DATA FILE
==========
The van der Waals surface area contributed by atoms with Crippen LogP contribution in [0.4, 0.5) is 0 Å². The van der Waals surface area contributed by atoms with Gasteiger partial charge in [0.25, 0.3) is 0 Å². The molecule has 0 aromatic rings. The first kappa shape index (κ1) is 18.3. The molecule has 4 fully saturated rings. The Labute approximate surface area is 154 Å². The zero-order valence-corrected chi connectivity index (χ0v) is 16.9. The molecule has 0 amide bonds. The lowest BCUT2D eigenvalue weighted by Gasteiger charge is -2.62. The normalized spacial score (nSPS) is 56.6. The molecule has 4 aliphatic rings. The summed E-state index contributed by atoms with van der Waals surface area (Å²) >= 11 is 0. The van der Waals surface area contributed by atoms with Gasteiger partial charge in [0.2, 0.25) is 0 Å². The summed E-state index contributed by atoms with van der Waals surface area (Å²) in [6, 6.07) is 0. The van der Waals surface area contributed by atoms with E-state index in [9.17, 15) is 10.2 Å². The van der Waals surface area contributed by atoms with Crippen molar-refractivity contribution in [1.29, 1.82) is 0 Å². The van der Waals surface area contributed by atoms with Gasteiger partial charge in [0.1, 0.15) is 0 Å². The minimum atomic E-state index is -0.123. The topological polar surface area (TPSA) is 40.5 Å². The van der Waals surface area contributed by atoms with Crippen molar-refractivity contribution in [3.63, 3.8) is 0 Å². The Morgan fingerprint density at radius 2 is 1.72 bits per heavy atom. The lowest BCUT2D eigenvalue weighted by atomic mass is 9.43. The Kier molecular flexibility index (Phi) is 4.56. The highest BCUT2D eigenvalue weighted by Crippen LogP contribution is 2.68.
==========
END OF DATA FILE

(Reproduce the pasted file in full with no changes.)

The van der Waals surface area contributed by atoms with Crippen LogP contribution in [0.4, 0.5) is 0 Å². The van der Waals surface area contributed by atoms with Gasteiger partial charge in [0.25, 0.3) is 0 Å². The molecule has 0 aromatic rings. The first kappa shape index (κ1) is 18.3. The molecule has 4 fully saturated rings. The Labute approximate surface area is 154 Å². The zero-order valence-corrected chi connectivity index (χ0v) is 16.9. The molecule has 0 amide bonds. The lowest BCUT2D eigenvalue weighted by Gasteiger charge is -2.62. The normalized spacial score (nSPS) is 56.6. The molecule has 4 aliphatic rings. The summed E-state index contributed by atoms with van der Waals surface area (Å²) >= 11 is 0. The van der Waals surface area contributed by atoms with Gasteiger partial charge in [0.2, 0.25) is 0 Å². The summed E-state index contributed by atoms with van der Waals surface area (Å²) in [6, 6.07) is 0. The van der Waals surface area contributed by atoms with E-state index in [9.17, 15) is 10.2 Å². The van der Waals surface area contributed by atoms with Crippen molar-refractivity contribution in [1.29, 1.82) is 0 Å². The van der Waals surface area contributed by atoms with Gasteiger partial charge in [0.1, 0.15) is 0 Å². The minimum atomic E-state index is -0.123. The topological polar surface area (TPSA) is 40.5 Å². The van der Waals surface area contributed by atoms with Crippen molar-refractivity contribution in [3.63, 3.8) is 0 Å². The Morgan fingerprint density at radius 2 is 1.72 bits per heavy atom. The lowest BCUT2D eigenvalue weighted by atomic mass is 9.43. The Kier molecular flexibility index (Phi) is 4.56. The highest BCUT2D eigenvalue weighted by Crippen LogP contribution is 2.68.